Author: The JT LeRoy Story




A story that seems set on confirming that fact can be stranger than fiction.


Author The JT LeRoy Story

Jeff Feuerzeig with Laura Albert (aka JT LeRoy)


Audiences are bound to find this film either intriguing or irritating and I am in the latter camp. I approached it without any prior knowledge of Laura Albert who found fame and acclaim anonymously by writing books under the  name of JT LeRoy, but there is no doubt that there is immense potential in a documentary that sets out to explore her extraordinary story. However, this film by Jeff Feuerzeig puts Laura Albert herself screen centre to tell her tale and if the term unreliable narrator did not already exist you would feel like coining it now.


The first book by JT LeRoy, Sarah, was published in 2001 but, although it was presented as fiction, it was taken to be a raw autobiographical  work centred on the experiences of a gay boy who was turning tricks at thirteen and whose mother, the titular Sarah, was a prostitute who had given birth to JT at the age of fourteen. But much more was involved than an author using a pseudonym since Laura Albert, who had grown up as  a troubled fat child who saw herself as less than pretty, had started to play the  role of JT LeRoy, the character she created. She became a patient of the therapist Dr. Terrence Owens after phoning him as JT and then approached the author Dennis Cooper whose agent Ira Silverberg became her agent. She was soon taking on another character too, that of JT’s best friend and representative Speedie and, once Sarah had been published, she started to appear in public as Speedie while her husband's half-sister Savannah would appear as the reclusive JT LeRoy whenever the author was due to show up at readings. The same game was played when joining the world of celebrities after famous people expressed admiration of her writing, among them two filmmakers interested in putting her work on film, Gus Van Sant and Asia Argento.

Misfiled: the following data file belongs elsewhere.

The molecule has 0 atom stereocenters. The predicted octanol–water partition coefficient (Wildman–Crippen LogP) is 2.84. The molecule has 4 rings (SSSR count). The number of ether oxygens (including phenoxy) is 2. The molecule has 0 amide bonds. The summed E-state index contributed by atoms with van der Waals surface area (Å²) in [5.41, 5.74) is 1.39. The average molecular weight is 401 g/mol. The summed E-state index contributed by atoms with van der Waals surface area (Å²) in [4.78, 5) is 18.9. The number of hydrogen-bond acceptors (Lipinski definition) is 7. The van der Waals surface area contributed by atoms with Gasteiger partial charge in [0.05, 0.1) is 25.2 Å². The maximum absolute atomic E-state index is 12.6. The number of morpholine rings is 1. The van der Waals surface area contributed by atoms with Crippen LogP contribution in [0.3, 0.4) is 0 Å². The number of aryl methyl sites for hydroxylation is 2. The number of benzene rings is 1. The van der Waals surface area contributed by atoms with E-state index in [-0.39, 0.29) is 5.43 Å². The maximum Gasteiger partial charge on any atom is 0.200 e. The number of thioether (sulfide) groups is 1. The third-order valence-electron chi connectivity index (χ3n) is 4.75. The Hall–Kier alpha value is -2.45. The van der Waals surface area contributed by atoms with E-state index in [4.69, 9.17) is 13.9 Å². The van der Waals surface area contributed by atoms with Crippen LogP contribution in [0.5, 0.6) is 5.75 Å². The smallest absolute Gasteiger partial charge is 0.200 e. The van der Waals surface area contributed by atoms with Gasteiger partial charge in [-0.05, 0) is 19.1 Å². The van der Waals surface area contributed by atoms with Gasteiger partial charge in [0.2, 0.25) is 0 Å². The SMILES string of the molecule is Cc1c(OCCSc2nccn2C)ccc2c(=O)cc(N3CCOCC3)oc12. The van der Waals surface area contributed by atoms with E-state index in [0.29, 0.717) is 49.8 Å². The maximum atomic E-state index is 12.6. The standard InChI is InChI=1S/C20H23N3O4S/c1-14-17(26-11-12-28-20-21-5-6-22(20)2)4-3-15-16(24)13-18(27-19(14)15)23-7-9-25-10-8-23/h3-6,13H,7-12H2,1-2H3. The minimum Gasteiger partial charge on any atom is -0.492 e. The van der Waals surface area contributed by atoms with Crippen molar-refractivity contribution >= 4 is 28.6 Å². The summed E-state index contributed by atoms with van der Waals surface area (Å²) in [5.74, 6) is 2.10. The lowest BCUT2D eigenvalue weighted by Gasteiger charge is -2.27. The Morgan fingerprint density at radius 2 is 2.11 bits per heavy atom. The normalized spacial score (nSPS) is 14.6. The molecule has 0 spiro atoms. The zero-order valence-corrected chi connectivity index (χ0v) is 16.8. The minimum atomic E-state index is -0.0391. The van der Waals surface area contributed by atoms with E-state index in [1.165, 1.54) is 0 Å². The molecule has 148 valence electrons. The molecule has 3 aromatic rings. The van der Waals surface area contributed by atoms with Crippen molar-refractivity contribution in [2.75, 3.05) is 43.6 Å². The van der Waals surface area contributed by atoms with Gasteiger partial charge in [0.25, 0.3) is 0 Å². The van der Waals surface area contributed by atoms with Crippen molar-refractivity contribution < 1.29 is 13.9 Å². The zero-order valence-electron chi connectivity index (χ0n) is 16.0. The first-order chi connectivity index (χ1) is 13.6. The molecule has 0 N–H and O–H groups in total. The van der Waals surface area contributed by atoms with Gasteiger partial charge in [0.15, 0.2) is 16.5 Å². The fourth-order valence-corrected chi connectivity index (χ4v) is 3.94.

Albert’s invention of JT LeRoy and her taking on of the character is remarkable evidence of her capacity to invent, so one inevitably questions the reliability of what she tells us of her own life (including it seems being sexually abused at the age of three). Similarly one is asked to accept her take on her family and her celebrity friends. That Feuerzeig’s film while inventively including touches of animation also favours a degree of dramatisation only adds to the feeling that little here can be trusted. Albert denies the possibility of her having multiple personality disorder, but who can tell? Nor are we provided with enough of the writing to decide if the backlash regarding her reputation after the imposture became known was justified. The reality here is so complex that the film’s value depends on investigating it, but instead Feuerzeig has merely enabled Albert to spin her tale on her own terms, be it the truth, her truth or just another yarn by an adroit storyteller.




Featuring: Laura Albert, Savannah Knoop, Asia Argento, Dr Terrence Owens, Ira Silverberg, Winona Ryder.


Dir Jeff Feuerzeig, Pro Jeff Feuerzeig, Jim Czarnecki, Danny Gabai, Molly Thompson and Brett Ratner, Written by Jeff Feuerzeig, Ph Richard Henkels, Ed Michelle M. Witten, Music Walter Werzowa.


A&EIndieFilms/RatPac Documentary Film/Complex Corporation/Vice Productions-Dogwoof.
111 mins. USA. 2016. Rel: July 29 2016. Cert. 15.